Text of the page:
She didn’t have to say. He had an imagination.
“He won’t have to kill himself if he hurt you. I’ll kill him myself.”
“He did not hurt me, Father.
“Dad. Listen to me for once. Please listen.”
“Whatever he told you, or tells you, believe him. That book is his history. As impossible as it may seem to you at this moment... he...” She paused up on that.
“It’s his entire history, Dad. It’s all about him.” That might be easier to accept than her telling her father that Guillaume had actually written it himself.
“Can you hear yourself? Hear what you are saying?”
“Do you think I am mad, Father?”
She heard him snort. “You teach under that idiotic head of department, Robespierre, don’t you? and at the Sorbonne; that hotbed of student radicalism, the hangout of future idiots in the French Assembly?” That hive of fornication!
“I rest my case. No, of course I do not think you mad. But, what are you trying to tell me?”
“If you had read that book with us. You’d know. That style of French was his first language.”
"Have you tried to read it?"
"Not at length, but, yes."
"Pick it up... I’ll read it to you, as he read it to me....
She read it easily as he tried to follow along.
“Okay, I’m impressed, so he’s not your regular... whatever he is.”
“Father, he is not. He is from a different time and a different place. Accept it. Don’t question it or you will suspect that I am not the only one, mad." She had another thought. "Damn, I wish I’d recorded it all now....” except for those more intimate moments between readings, and those afterward.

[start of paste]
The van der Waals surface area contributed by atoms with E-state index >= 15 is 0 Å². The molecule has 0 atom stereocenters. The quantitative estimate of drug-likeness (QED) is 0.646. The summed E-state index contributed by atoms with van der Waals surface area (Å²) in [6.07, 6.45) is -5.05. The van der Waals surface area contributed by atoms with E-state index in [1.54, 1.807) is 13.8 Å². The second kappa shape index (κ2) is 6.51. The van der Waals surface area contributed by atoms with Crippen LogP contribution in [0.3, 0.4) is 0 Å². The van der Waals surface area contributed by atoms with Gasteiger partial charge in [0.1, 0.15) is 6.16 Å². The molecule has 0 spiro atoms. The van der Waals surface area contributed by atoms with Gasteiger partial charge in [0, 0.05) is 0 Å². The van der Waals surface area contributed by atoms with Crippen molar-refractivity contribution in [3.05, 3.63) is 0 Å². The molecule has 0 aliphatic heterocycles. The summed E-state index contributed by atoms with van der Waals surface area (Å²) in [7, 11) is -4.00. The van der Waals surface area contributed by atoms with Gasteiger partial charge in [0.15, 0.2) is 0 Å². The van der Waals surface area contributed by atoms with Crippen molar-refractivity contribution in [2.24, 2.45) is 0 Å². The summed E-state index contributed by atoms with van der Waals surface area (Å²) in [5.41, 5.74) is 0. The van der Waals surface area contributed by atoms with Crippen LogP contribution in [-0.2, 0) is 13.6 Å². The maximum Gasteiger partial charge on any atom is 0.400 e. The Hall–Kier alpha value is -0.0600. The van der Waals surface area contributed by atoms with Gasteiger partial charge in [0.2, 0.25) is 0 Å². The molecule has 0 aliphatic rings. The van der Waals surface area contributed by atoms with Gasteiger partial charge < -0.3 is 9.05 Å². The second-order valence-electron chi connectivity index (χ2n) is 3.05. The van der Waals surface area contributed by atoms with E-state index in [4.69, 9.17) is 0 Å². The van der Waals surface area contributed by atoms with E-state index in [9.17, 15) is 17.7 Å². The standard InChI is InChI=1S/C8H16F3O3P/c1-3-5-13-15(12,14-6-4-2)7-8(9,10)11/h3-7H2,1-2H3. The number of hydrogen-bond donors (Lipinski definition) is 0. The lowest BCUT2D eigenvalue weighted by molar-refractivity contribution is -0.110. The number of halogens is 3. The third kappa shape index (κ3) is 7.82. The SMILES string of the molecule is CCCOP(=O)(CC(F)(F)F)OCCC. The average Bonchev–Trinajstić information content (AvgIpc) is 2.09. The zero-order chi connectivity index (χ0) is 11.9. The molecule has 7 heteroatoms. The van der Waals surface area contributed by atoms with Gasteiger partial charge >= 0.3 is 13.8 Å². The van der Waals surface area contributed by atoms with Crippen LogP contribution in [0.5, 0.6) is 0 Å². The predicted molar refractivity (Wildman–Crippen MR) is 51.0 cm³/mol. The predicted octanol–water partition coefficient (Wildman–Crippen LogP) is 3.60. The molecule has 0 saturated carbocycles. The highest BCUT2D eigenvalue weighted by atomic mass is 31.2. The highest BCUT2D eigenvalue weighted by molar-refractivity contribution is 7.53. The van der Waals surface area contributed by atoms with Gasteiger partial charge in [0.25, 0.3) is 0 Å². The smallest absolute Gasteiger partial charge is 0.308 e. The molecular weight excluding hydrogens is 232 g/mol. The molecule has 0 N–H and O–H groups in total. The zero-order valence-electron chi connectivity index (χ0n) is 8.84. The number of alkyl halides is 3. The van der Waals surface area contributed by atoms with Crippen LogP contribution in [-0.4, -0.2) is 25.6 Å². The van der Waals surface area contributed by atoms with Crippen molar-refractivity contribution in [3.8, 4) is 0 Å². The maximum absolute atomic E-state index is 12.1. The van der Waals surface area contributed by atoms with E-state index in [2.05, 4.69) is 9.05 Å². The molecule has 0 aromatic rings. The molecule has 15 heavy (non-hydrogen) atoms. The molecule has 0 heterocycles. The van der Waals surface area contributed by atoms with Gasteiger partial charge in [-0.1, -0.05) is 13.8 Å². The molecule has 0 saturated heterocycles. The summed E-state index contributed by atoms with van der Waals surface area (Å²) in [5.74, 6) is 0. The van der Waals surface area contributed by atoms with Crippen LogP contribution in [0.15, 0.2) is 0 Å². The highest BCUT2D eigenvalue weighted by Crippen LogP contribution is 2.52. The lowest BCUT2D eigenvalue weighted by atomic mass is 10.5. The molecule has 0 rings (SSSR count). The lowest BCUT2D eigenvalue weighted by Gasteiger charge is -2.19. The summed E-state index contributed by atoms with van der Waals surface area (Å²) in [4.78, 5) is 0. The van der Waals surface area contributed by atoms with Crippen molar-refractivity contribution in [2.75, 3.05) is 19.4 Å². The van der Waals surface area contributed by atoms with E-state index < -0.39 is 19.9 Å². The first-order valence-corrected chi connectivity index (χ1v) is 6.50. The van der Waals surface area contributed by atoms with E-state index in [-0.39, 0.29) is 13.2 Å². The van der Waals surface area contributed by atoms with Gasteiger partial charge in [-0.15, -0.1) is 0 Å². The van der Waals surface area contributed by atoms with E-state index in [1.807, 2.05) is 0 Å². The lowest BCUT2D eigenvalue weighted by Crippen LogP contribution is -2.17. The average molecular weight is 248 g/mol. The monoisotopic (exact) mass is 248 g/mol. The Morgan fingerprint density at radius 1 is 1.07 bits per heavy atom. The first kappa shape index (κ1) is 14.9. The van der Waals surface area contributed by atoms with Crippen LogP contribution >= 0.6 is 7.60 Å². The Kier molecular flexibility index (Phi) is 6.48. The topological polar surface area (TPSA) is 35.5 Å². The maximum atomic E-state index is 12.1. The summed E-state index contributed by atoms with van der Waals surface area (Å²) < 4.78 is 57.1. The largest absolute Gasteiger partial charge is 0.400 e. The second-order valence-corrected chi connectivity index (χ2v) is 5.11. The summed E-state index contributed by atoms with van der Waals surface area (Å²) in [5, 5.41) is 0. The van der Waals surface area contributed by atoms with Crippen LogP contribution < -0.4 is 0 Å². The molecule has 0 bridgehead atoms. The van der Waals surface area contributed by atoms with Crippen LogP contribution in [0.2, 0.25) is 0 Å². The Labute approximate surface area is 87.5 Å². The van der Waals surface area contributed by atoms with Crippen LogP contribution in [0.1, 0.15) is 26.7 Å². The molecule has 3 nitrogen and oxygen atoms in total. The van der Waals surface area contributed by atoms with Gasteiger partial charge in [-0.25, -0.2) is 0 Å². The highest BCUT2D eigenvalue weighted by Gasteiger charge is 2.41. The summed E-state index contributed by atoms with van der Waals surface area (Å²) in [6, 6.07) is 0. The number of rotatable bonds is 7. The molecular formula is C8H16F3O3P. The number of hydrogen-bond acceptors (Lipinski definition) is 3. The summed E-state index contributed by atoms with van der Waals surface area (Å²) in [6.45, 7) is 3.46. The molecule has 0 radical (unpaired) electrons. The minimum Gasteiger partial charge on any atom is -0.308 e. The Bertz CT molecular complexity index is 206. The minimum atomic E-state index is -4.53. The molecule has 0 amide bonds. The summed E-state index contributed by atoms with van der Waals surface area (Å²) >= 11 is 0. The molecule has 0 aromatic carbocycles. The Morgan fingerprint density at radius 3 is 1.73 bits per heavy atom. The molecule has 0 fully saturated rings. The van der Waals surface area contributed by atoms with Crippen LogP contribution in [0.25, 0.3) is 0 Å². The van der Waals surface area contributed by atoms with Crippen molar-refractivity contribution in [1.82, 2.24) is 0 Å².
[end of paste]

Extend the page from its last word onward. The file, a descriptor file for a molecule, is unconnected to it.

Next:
“Help him as much as you can, but please, you must tell me where you are, twice each day. I’m setting out just as soon as I can to join you, but don’t tell him I’m coming, or he may run."
“Why would he run?"
“Because he loves me, Father, just as I love him. More than life itself. Without him I am nothing. Without me, he is truly dead, and he must not die.” She didn’t tell him the rest of it... that she would also not want to live.
“You seem sure of him.”
“I am. Very sure.”
“Okay. I promise to keep you informed every step of the way. We’ll get to Plessy in two days and meet up there. And I am to have no doubts about anything he tells me?”
“You got it. I am looking forward to meeting him, especially after this conversation. I’ll phone you twice a day.”
“Thank you. There is one more thing father, to help persuade you.”
“Yes. What is that?”
I just sent you an e-mail. My first slide of that Document in St. Denis. He signed it with that name, and placed his family crest upon it. In addition, his thumbprint is there, in ink. I'll send you another thumbprint, in blood.
“Look at it carefully and compare this thumbprint, in blood, that he left on some wrappings three days ago when I first tended to his wound on his arm. Apart from obvious scarring, they are fully identical, more than the needed points of comparison. The signature in that book and on the letters he left for us both, are identical too.
"I must go and let my head of Department know that I’m leaving before the end of term.
“Bye... I love you, Dad”
She hung up before he could ask her about that wound.
He heard the electronic message from her come in. Turning to his screen, he opened the message.
After fiddling a bit with copying, sizing, and opacity, he overlaid one thumbprint, over the other. They matched, except for minor scarring changes.
He then did the same for the signatures, after copying that one from the letter.
They matched too.
He’d be there.